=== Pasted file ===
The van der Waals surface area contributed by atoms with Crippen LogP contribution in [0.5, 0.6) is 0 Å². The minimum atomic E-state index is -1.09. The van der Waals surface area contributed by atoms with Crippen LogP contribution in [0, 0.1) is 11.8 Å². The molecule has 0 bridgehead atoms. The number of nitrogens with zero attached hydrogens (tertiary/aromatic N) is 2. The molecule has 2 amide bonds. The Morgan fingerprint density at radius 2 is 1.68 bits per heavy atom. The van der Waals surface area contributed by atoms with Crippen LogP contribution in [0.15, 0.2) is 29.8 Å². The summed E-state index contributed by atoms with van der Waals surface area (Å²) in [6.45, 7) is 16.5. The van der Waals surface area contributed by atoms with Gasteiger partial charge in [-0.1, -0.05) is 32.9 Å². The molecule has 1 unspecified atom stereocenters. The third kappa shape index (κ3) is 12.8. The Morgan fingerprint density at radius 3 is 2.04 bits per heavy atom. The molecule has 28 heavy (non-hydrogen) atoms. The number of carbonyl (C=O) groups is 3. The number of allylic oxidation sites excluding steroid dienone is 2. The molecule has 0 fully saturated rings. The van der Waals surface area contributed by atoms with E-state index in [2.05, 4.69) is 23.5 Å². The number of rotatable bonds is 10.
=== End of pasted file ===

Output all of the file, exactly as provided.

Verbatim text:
The van der Waals surface area contributed by atoms with Crippen LogP contribution in [0.5, 0.6) is 0 Å². The minimum atomic E-state index is -1.09. The van der Waals surface area contributed by atoms with Crippen LogP contribution in [0, 0.1) is 11.8 Å². The molecule has 0 bridgehead atoms. The number of nitrogens with zero attached hydrogens (tertiary/aromatic N) is 2. The molecule has 2 amide bonds. The Morgan fingerprint density at radius 2 is 1.68 bits per heavy atom. The van der Waals surface area contributed by atoms with Crippen LogP contribution in [0.15, 0.2) is 29.8 Å². The summed E-state index contributed by atoms with van der Waals surface area (Å²) in [6.45, 7) is 16.5. The van der Waals surface area contributed by atoms with Gasteiger partial charge in [-0.1, -0.05) is 32.9 Å². The molecule has 1 unspecified atom stereocenters. The third kappa shape index (κ3) is 12.8. The Morgan fingerprint density at radius 3 is 2.04 bits per heavy atom. The molecule has 28 heavy (non-hydrogen) atoms. The number of carbonyl (C=O) groups is 3. The number of allylic oxidation sites excluding steroid dienone is 2. The molecule has 0 fully saturated rings. The van der Waals surface area contributed by atoms with E-state index in [2.05, 4.69) is 23.5 Å². The number of rotatable bonds is 10.